Royal Court Theatre – until 26 January 2019
Mark Ravenhill made his name as part of the 1990s In-Yer-Face wave of young British dramatists with the play calculated to shock, Shopping and F**king. But underneath its assault on modern-day alienation and consumerism, apart from linguistic abilities, there was structural confidence and, like his female counterpart of that time, Sarah Kane, acute moral exploration of modern society.
The Cane, Ravenhill’s latest, represents a further investigation, one that remarkably refuses to follow today’s tropes of outrage and counter-intuitively, presents a different kind of moral ethic. Indeed, its final speech leaves you in some doubt as to exactly where it’s moral compass is pointing and that is, if anything, its greatest achievement: ambiguity – for it points to a tolerance that our baying, mob-directed populism would surely decry. And there’s nothing more refreshing and exhilarating than a voice going against the popular tide, that makes you question your assumptions.
Structurally, it also deceives. In a shortish – one hour, 40 minutes – three-hander, the subjects under the microscope this time – control, education and corporal punishment, revisionism and victimhood – are condensed into something that stylistically often reminded me of absurdist plays of the 1950s, especially that of the French absurdist, Boris Vian.
Ostensibly, The Cane revolves around a revolt – or rather, a demonstration. A much-loved deputy head, Edward (Alun Armstrong) is on the point of retiring after 45 years. Yet pupils from his school are attacking his home. Inside, his wife (the admirable Maggie Steed) is holed up though somehow their estranged daughter, Anna (Nicola Walker) has found a way in.
Almost immediately the bickering and long-held resentments start flooding to the surface. You could be forgiven for thinking you’d walked in on an undistinguishable soap. But no. There is clever craftsmanship going on here, a setting up of convention that is constantly subverted by linguistic stylisation and absurdist juxtapositions that tell you not all is as it seems.
It has been disclosed that the retiring Deputy Head was the perpetrator of the practice of caning boys, a practice now outlawed by legislation. But the cat is out of the bag. Edward should be punished. And the pupils of Edward’s school – identified apparently in a recent Ofsted report as `failing’ – are out to show their retiring teacher that he’s become persona non grata.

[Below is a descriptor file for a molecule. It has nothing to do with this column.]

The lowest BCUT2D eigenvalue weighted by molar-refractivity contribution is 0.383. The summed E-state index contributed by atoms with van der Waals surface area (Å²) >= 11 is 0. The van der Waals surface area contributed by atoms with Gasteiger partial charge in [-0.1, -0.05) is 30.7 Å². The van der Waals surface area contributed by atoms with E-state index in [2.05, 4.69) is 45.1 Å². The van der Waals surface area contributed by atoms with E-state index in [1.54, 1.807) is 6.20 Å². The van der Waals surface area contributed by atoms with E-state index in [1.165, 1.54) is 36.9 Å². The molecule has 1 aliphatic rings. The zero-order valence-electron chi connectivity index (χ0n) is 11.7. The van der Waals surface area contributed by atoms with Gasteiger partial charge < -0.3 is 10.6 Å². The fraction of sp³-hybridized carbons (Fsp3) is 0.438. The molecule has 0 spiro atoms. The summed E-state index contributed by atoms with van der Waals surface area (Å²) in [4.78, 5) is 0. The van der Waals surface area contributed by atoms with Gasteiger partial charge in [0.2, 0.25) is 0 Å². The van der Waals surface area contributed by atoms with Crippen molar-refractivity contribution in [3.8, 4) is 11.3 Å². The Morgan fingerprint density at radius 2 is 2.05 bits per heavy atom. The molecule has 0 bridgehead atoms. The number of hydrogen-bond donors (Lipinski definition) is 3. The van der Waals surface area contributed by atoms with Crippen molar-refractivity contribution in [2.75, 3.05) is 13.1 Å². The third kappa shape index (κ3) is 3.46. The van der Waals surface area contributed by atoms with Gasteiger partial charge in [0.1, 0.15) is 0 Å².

Family antagonisms and colloquial dialogue apart, the cane itself in The Cane comes to reveal itself as a symbol of something much darker and more general – states of mind, secrets, obedience to hierarchies, domestic abuse – as the attic in which Edward has kept the cane hidden – slowly descends.
© Johan Persson, Alun Armstrong ascending in his territory, his `kingdom’, the loft…
Unfortunately, the night I saw it, the production itself was plagued with problems. The attic stuck half way and Maggie Steed seemed convulsed with some terrible cough which left her practically breathless by the end.
Despite all this, Alun Armstrong never wavered presenting a personality at once benign, devious, obsessive, cruel and tolerant – a wonderfully complex and human mixture. His final speech to the protesting vigilantes to lock up those who had done caning in the past before they forget was a master stroke of sardonic venom.
As a production, Vicky Featherstone manages to subtly underscore its surreal/absurdism although I’d have loved to have seen Nicola Walker’s Anna, regarded as a traitor by her parents for being a teacher in an Academy possibly about to take over her father’s sometime grammar/comprehensive, played with stricter steel. Ravenhill has a wonderful line, spoken by Edward, about the jargon of today. Anna is full of it.
© Johan Persson, Maggie Steed as Maureen, loyal but under the deputy headmaster’s marital thumb, and Nicola Walker as the renegade daughter, Anna, now teaching in a hated Academy school…
If at times, Ravenhill’s feelings about modern day education threatens to become overly didactic, The Cane still emerges as unsettlingly unfashionable and a challenge to today’s predilection for blaming past indiscretions.
And you can’t ask for more than that. Exactly what any radical playwright worth their salt should be doing. Hooray!
A new play by Mark Ravenhill
Edward: Alun Armstrong
Maureen: Maggie Steed
Anna: Nicola Walker
Director: Vicky Featherstone
Designer: Chloe Lamford
Lighting Designer: Natasha Chivers
Sound Designer: David McSeveney
Fight Director: Bret Yount
Assistant Director: Hannah de Ville
Casting Director: Amy Ball
Costume Supervisor: Lucy Walshaw
Runs: 1hr 40 mins without interval
TICKETS 020 7565 -5000
In person: Mon–Sat, 10am-start of perf or 6pm if no show
First perf of The Cane at Royal Court Jerwood Theatre Downstairs, London, Dec 6, 2018.
Runs to Jan 26, 2019.
This review published on this site, Dec 29, 2018
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